Crimson Peak (2015)




USA | Canada


Mia Wasikowska, Jessica Chastain, Tom Hiddleston, Charlie Hunnam, Jim Beaver, Burn Gorman, Leslie Hope, Sofia Wells, Doug Jones, Javier Botet


When her heart is stolen by mysterious Sir Thomas Sharpe (Tom Hiddleston), Edith Cushing (Mia Wasikowska) is swept away to a house atop a mountain of blood-red clay: a place filled with secrets that will haunt her forever.


*** This review may contain spoilers ***
I wouldn't call myself a fan of Guillermo del Toro, but there's something very captivating in his films, and I expected this one to be spectacular. Unfortunately, although I wasn't completely disappointed, the film didn't meet my expectations.

A visually breathtaking psychological horror, Crimson Peak is the disappointing result of choosing style over substance.

The script - I kind of feel ashamed to call it that - is the worst part of the film. I can't believe Guillermo del Toro has been able to write such a thing. 

The story starts off pleasantly, and makes you wonder what the ghosts are up to, but then it becomes extremely predictable, and doesn't bring anything new to the table. As they make their first appearance, the cruel intentions of the mysterious brothers are more than obvious, so is the incest, and Lucille being the one killing Edith's father. Whether or not you have seen Rosemary's Baby, the poisoned tea is easy to guess since the narrative keeps on insisting on the beverage so many times it's impossible to keep track.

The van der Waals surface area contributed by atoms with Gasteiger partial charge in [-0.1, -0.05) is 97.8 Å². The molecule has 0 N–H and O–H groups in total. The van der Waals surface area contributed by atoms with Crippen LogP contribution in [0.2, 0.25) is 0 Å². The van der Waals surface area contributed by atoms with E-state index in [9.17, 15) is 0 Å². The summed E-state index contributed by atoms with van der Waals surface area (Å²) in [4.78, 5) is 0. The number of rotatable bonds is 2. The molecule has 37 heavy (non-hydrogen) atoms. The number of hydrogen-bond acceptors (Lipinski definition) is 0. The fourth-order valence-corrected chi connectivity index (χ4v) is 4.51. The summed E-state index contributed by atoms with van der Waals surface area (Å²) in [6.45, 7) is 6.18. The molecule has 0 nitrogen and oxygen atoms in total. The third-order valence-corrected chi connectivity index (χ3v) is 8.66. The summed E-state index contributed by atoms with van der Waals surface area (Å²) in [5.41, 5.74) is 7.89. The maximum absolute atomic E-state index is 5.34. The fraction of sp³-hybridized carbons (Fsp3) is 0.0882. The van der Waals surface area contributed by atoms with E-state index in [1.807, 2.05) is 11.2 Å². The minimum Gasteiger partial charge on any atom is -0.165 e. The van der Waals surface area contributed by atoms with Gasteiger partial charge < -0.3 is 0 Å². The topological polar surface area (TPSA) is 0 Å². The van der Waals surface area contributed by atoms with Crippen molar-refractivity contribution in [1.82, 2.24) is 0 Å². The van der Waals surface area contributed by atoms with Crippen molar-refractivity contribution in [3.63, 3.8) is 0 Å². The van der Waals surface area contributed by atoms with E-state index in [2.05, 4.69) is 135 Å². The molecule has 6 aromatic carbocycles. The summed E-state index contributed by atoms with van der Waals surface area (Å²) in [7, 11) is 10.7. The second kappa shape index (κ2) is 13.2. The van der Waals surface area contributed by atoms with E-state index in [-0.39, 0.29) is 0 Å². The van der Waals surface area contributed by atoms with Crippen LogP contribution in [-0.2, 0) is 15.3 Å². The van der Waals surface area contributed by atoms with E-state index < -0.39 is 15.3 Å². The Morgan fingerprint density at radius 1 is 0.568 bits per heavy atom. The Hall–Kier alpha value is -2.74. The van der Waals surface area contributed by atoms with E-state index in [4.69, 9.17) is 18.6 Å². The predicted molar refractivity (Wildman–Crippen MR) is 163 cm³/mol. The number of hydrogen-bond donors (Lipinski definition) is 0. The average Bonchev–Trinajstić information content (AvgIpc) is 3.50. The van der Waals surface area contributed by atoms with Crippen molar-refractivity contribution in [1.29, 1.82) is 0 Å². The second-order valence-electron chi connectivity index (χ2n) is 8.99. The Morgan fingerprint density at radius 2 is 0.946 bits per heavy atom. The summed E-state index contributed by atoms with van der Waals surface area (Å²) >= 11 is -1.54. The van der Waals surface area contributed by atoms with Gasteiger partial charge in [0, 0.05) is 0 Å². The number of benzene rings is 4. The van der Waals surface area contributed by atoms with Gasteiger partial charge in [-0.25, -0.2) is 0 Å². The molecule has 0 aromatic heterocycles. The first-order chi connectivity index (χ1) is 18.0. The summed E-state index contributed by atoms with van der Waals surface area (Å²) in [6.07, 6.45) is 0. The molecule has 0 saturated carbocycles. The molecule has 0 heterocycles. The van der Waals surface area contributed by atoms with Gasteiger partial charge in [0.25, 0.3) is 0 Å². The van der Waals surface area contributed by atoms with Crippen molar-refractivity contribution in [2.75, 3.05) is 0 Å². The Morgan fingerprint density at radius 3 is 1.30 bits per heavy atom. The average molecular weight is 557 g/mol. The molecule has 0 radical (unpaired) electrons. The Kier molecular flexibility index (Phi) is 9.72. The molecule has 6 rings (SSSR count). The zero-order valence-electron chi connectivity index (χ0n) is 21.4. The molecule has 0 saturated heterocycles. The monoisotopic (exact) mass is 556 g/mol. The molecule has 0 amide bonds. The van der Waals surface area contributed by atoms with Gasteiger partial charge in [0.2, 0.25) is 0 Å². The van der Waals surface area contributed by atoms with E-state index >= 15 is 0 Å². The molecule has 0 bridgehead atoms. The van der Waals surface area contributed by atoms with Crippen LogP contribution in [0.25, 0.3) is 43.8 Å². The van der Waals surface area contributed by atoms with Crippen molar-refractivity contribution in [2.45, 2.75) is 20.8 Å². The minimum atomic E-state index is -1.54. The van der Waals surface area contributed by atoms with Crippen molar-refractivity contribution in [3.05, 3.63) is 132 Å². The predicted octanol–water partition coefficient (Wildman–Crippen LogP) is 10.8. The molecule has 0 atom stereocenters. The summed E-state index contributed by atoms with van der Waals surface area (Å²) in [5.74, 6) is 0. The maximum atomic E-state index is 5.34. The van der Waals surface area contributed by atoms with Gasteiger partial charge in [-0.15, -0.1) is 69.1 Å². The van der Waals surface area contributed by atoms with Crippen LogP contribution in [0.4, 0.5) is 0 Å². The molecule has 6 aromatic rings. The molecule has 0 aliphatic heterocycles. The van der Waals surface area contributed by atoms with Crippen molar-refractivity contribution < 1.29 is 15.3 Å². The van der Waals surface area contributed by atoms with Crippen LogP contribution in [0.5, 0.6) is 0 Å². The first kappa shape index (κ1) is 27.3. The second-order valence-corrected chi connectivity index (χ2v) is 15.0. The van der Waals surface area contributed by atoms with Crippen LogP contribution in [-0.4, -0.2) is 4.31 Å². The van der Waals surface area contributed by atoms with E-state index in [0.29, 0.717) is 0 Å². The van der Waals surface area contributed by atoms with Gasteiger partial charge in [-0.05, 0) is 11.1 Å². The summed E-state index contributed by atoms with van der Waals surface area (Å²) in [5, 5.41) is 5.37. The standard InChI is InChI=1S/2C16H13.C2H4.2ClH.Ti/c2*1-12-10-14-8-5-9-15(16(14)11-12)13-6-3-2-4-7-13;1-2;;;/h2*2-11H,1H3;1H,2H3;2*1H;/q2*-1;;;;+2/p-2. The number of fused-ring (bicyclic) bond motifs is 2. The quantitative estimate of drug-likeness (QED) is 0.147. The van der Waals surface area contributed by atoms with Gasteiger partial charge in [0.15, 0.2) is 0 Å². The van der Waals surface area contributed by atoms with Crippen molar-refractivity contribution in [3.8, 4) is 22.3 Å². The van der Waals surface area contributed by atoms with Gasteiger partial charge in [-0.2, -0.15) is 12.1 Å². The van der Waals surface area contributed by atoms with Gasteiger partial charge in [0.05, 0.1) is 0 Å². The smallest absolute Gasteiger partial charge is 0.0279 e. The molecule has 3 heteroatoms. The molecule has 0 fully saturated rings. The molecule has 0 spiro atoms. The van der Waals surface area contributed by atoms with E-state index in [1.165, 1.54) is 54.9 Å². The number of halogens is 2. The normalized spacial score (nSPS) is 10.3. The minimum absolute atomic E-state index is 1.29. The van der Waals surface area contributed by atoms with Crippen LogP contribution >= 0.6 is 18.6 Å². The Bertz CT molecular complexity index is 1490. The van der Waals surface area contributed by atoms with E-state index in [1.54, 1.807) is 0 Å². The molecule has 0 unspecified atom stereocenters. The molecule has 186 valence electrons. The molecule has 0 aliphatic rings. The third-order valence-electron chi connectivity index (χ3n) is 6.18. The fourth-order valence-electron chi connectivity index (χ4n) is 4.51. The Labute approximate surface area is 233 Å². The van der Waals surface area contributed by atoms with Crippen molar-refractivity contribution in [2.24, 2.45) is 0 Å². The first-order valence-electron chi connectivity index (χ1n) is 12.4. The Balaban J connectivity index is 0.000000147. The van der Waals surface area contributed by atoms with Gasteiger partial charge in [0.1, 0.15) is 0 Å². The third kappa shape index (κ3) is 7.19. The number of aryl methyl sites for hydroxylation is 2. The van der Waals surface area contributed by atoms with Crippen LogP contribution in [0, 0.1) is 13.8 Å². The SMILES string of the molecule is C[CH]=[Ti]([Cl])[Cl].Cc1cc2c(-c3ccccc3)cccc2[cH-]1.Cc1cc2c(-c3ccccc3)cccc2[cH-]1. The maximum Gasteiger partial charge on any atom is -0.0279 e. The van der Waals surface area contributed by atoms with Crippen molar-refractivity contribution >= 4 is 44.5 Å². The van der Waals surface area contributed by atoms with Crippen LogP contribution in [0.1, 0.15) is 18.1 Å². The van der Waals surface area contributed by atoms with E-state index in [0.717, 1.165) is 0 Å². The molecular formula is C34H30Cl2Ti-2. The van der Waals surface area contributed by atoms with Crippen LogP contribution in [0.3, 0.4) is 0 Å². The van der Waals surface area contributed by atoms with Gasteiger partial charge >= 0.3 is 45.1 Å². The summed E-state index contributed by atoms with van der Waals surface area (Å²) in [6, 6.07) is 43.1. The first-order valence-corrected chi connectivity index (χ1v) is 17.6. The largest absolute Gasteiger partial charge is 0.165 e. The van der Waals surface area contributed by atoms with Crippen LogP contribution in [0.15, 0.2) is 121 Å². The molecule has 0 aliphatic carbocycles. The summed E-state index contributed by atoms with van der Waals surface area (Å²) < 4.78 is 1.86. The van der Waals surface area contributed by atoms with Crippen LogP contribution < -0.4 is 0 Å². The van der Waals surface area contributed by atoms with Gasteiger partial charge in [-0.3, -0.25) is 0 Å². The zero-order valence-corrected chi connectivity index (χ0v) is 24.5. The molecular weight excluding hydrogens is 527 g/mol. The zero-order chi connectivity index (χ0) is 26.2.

So, if the purpose of cinema is to amaze and surprise the audience, this is a real failure from del Toro, and there is an abyss that separates Crimson Peak to Pan's Labyrinth.

As mentioned before, the visuals are stunning. The sets are spectacular, the costumes are gorgeous and detailed, the ghosts are monstrously beautiful - I was expecting a major involvement in the story, though -, and the result is a delightfully creepy atmosphere.

The acting is also superb. Both Mia Wasikowska and Tom Hiddleston give good performances, and they do have a great chemistry, but Jessica Chastain is the one that steals the show, delivering a wonderful performance that has Oscar material written all over as cold-hearted, and manipulative Lucille.

1 comment :

  1. Just found your blog today while exploring Taste of Cinema. What a pretty blog!
    Anyway, we have mutual thoughts about Crimson Peak, in terms of weak scripts and screen-stealing Chastain.
    Nice write-up though!